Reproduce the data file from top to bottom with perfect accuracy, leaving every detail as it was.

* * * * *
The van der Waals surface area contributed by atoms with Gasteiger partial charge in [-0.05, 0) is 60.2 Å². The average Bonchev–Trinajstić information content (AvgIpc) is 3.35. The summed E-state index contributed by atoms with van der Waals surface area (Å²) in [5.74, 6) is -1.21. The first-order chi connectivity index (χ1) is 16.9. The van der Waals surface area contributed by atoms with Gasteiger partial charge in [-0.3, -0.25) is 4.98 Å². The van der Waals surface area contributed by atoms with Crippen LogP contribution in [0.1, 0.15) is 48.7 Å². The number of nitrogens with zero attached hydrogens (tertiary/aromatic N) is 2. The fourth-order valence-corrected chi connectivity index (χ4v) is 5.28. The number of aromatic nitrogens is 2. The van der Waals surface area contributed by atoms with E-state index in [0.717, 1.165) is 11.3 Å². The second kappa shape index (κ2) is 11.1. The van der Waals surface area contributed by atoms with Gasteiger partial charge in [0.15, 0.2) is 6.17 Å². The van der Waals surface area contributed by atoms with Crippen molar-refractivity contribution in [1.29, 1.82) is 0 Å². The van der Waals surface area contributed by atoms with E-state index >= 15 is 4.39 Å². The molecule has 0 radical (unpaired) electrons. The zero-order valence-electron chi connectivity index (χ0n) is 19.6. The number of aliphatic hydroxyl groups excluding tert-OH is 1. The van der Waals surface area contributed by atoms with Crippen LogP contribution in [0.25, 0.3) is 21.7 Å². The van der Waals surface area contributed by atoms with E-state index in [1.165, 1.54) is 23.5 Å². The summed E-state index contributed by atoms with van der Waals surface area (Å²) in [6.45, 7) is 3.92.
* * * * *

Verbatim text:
The van der Waals surface area contributed by atoms with Gasteiger partial charge in [-0.05, 0) is 60.2 Å². The average Bonchev–Trinajstić information content (AvgIpc) is 3.35. The summed E-state index contributed by atoms with van der Waals surface area (Å²) in [5.74, 6) is -1.21. The first-order chi connectivity index (χ1) is 16.9. The van der Waals surface area contributed by atoms with Gasteiger partial charge in [-0.3, -0.25) is 4.98 Å². The van der Waals surface area contributed by atoms with Crippen LogP contribution in [0.1, 0.15) is 48.7 Å². The number of nitrogens with zero attached hydrogens (tertiary/aromatic N) is 2. The fourth-order valence-corrected chi connectivity index (χ4v) is 5.28. The number of aromatic nitrogens is 2. The van der Waals surface area contributed by atoms with E-state index in [0.717, 1.165) is 11.3 Å². The second kappa shape index (κ2) is 11.1. The van der Waals surface area contributed by atoms with Gasteiger partial charge in [0.15, 0.2) is 6.17 Å². The van der Waals surface area contributed by atoms with Crippen molar-refractivity contribution in [1.29, 1.82) is 0 Å². The van der Waals surface area contributed by atoms with E-state index >= 15 is 4.39 Å². The molecule has 0 radical (unpaired) electrons. The zero-order valence-electron chi connectivity index (χ0n) is 19.6. The number of aliphatic hydroxyl groups excluding tert-OH is 1. The van der Waals surface area contributed by atoms with Crippen LogP contribution in [0.25, 0.3) is 21.7 Å². The van der Waals surface area contributed by atoms with E-state index in [1.165, 1.54) is 23.5 Å². The summed E-state index contributed by atoms with van der Waals surface area (Å²) in [6.45, 7) is 3.92.